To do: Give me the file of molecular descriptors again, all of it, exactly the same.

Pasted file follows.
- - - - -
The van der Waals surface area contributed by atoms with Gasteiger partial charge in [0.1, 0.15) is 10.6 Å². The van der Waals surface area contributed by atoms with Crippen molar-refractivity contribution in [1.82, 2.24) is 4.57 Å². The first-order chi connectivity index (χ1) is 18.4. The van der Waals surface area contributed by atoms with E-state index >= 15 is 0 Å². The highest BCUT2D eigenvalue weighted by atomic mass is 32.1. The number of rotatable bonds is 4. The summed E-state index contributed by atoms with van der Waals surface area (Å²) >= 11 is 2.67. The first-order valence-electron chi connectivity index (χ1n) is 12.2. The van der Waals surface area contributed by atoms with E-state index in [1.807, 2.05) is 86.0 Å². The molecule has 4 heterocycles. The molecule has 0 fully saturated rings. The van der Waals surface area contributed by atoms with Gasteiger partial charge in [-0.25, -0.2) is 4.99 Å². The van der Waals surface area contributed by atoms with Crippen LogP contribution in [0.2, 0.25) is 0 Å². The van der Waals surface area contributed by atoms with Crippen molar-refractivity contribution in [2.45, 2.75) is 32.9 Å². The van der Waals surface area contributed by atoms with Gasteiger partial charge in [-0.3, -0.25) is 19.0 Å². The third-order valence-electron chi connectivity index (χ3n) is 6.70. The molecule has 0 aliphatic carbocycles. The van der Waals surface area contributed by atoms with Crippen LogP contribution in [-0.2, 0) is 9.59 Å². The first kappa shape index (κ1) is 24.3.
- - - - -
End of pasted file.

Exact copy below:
The van der Waals surface area contributed by atoms with Gasteiger partial charge in [0.1, 0.15) is 10.6 Å². The van der Waals surface area contributed by atoms with Crippen molar-refractivity contribution in [1.82, 2.24) is 4.57 Å². The first-order chi connectivity index (χ1) is 18.4. The van der Waals surface area contributed by atoms with E-state index >= 15 is 0 Å². The highest BCUT2D eigenvalue weighted by atomic mass is 32.1. The number of rotatable bonds is 4. The summed E-state index contributed by atoms with van der Waals surface area (Å²) >= 11 is 2.67. The first-order valence-electron chi connectivity index (χ1n) is 12.2. The van der Waals surface area contributed by atoms with E-state index in [1.807, 2.05) is 86.0 Å². The molecule has 4 heterocycles. The molecule has 0 fully saturated rings. The van der Waals surface area contributed by atoms with Gasteiger partial charge in [-0.25, -0.2) is 4.99 Å². The van der Waals surface area contributed by atoms with Crippen LogP contribution in [0.2, 0.25) is 0 Å². The van der Waals surface area contributed by atoms with Crippen molar-refractivity contribution in [2.45, 2.75) is 32.9 Å². The van der Waals surface area contributed by atoms with Gasteiger partial charge in [-0.3, -0.25) is 19.0 Å². The third-order valence-electron chi connectivity index (χ3n) is 6.70. The molecule has 0 aliphatic carbocycles. The van der Waals surface area contributed by atoms with Crippen LogP contribution in [-0.2, 0) is 9.59 Å². The first kappa shape index (κ1) is 24.3.